The U.S. Department of Health and Human Services (HHS) Administration for Community Living (ACL) is awarding competitive grants under the OAA Title IV authority to increase the evidenced based knowledge base of nutrition providers, drive improved health outcomes for program recipients by promoting higher service quality, and increase program efficiency through innovative nutrition service delivery models. Funding will support innovative and promising practices that move the aging network towards evidenced based practices that enhance the quality, effectiveness of nutrition services programs, or outcomes within the aging services network. 

USDOT Seeking MPO to Support Transportation Disruption and Disaster Statistics Program
Applications Due: August 8
The U.S. Department of Transportation’s (DOT) Bureau of Transportation Statistics (BTS) requires support from a multi-state coalition of state DOTs and other transportation agencies to develop a consistent national Transportation Disruption and Disaster Statistics (TDADS) program. BTS will establish a Cooperative Agreement with an MPO, state transportation department, or university on behalf of a multi-state coalition, in support of TDADS. The vision of the program is a national system that contains data, statistics, dashboards, tools, and visualizations to analyze and understand multimodal interstate and inter-regional transportation system disruptions.

NEH Wants to Fund Your Public Humanities Projects
Applications Due: August 9
The National Endowment for the Humanities (NEH) Public Humanities Project is currently accepting applications for its fall 2017 deadline to fund projects aimed at bringing the humanities to life for communities. NEH encourages applicants to use this grant as an opportunity to bring together humanities scholars, local artists, and the public to develop and build programming that will showcase themes such as history, ethics, or issues in contemporary life. There are five separate competitions that applicants can apply for funding for: 1) community conversations grants, 2) exhibitions planning grants, 3) exhibitions implementation grants, 4) historic places planning grants, and 5) historic places implementation grants.

Grants Available Through HHS to Fight for Elder Justice Awareness
Applications Due: August 14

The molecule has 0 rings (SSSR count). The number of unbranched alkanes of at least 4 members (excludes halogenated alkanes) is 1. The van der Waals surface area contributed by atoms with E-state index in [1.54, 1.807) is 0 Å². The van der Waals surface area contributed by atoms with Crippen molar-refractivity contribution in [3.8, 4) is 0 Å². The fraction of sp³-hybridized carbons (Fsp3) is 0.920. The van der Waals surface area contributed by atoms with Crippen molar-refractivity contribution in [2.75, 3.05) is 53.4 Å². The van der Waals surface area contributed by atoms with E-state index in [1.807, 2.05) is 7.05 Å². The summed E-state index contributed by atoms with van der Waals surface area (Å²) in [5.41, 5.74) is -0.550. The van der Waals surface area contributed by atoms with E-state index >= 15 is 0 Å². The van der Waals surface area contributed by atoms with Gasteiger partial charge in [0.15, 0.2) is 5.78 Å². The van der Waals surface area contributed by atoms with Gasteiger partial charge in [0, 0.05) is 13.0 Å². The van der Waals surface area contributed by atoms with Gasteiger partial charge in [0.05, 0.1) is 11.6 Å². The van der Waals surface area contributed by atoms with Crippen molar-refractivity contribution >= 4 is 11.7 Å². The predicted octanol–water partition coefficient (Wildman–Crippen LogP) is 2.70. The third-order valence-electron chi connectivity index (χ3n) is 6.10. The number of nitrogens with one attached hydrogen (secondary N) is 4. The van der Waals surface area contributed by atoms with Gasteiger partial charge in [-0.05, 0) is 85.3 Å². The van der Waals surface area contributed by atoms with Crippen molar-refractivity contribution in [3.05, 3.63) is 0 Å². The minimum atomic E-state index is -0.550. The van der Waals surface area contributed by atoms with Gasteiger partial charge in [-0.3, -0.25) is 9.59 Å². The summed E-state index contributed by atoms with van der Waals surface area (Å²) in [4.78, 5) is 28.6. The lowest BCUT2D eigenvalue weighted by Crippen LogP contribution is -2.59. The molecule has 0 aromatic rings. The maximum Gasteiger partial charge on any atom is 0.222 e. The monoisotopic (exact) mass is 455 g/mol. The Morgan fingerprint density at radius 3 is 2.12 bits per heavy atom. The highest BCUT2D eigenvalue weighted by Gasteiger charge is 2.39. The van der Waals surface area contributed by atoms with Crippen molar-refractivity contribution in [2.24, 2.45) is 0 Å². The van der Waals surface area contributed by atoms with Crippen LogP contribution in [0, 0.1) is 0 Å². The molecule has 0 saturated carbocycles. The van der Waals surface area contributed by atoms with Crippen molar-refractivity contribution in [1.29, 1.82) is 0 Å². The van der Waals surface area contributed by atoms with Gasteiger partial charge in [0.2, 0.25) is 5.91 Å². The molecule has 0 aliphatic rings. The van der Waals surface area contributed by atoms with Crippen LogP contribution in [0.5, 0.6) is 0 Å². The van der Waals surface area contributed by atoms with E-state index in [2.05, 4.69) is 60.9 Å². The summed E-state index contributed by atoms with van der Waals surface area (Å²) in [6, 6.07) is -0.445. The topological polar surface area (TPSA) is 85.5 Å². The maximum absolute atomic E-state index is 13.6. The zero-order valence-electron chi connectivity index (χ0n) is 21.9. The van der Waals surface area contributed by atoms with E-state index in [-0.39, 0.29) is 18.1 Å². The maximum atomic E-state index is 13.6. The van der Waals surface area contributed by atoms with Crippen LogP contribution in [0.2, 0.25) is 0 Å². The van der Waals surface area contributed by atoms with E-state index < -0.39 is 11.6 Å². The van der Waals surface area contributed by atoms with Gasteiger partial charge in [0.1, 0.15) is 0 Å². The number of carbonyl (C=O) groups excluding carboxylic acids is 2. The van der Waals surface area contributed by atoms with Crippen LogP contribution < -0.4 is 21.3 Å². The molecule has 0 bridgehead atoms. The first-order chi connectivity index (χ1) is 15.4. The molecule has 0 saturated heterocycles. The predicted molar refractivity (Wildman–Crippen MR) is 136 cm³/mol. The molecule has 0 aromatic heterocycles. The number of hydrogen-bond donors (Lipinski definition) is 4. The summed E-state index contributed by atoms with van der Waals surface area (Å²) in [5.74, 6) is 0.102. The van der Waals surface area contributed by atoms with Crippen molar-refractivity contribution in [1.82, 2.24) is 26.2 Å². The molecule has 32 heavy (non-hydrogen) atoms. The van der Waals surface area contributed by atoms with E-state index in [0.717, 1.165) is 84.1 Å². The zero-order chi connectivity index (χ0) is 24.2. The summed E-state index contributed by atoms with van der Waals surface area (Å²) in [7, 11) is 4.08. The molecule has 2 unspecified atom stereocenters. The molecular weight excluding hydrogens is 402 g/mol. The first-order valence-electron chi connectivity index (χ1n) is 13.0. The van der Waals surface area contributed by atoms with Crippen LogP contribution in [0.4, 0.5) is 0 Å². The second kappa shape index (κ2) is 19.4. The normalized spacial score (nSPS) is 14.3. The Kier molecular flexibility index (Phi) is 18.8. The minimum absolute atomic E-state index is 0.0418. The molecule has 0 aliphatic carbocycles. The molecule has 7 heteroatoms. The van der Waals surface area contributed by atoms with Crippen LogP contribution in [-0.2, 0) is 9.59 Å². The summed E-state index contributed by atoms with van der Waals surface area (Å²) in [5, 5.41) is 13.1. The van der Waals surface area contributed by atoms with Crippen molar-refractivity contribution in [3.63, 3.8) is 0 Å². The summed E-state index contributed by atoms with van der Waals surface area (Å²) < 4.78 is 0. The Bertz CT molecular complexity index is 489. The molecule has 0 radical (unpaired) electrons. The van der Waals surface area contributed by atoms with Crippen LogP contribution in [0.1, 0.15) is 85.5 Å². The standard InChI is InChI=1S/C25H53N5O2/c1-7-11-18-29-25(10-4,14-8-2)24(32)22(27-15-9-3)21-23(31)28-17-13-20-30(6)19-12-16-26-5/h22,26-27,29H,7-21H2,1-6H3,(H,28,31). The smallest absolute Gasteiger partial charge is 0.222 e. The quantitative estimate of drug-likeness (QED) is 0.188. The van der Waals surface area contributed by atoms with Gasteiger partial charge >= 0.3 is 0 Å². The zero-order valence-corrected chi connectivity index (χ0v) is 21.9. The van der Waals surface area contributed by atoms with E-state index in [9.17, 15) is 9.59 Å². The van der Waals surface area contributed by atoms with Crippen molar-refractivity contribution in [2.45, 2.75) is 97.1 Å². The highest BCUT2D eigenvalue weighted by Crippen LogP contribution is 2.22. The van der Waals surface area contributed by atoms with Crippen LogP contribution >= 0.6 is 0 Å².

HHS is looking to fund projects that will increase awareness and communicate best practices for adult protective purposes. The primary purpose of this grant opportunity is to ultimately reduce the harm that elder Americans may face due to abuse, neglect, and/or financial exploitation through education and outreach. Ideal projects will develop materials and programs that speak to current issues surrounding elder justice, or establish/contribute to evidence-based knowledge in the field.

HUD Choice Neighborhoods Planning Grants
Applications Due: August 28
The U.S. Department of Housing and Urban Development (HUD) is offering $5 million for Planning Grants, including Planning and Action Grants. Planning Grants are two-year programs that assist communities with severely distressed public or HUD-assisted housing in developing a successful plan to transform the neighborhood and build the support necessary to implement it. Planning and Action Grants are 3.5-year grants where applicants spend the first two years planning and the remaining time implementing action activities that use momentum to turn planning to successful implementation.

Grants Available to Benefit HIV/AIDS Clients and Target Audiences
Letter of Inquiry Due: September 1
The Kent Richard Hofmann Foundation is offering grants to community-based organizations wanting to join the fight against HIV and AIDS. Grant projects must support HIV/AIDS care and direct services, education, and/or research. They can support developing or established programs, and should have an emphasis on direct benefit to clients or target audiences. The foundation is particularly interested in assisting smaller communities and rural areas. Once a letter of inquiry is submitted, applicants will receive an email response with an invitation to fill out a full application, a request for further information, or a denial.

NEA Seeks Creative Placemaking Proposals for Our Town Grant Program
Applications Due: September 11
The National Endowment for the Arts has published guidelines and the application for the next funding round of Our Town, the agency’s primary creative placemaking grants program. The Our Town grant program supports creative placemaking projects that help to transform communities into lively, beautiful, and resilient places with the arts at their core.
The program offers support for projects in two areas:

  1. Arts Engagement, Cultural Planning, and Design Projects: Projects in this category should represent the distinct character and quality of their communities. They also must involve a partnership between a nonprofit organization and a local government entity, with one of the partners being a cultural organization. Matching grants will range from $25,000 to $200,000.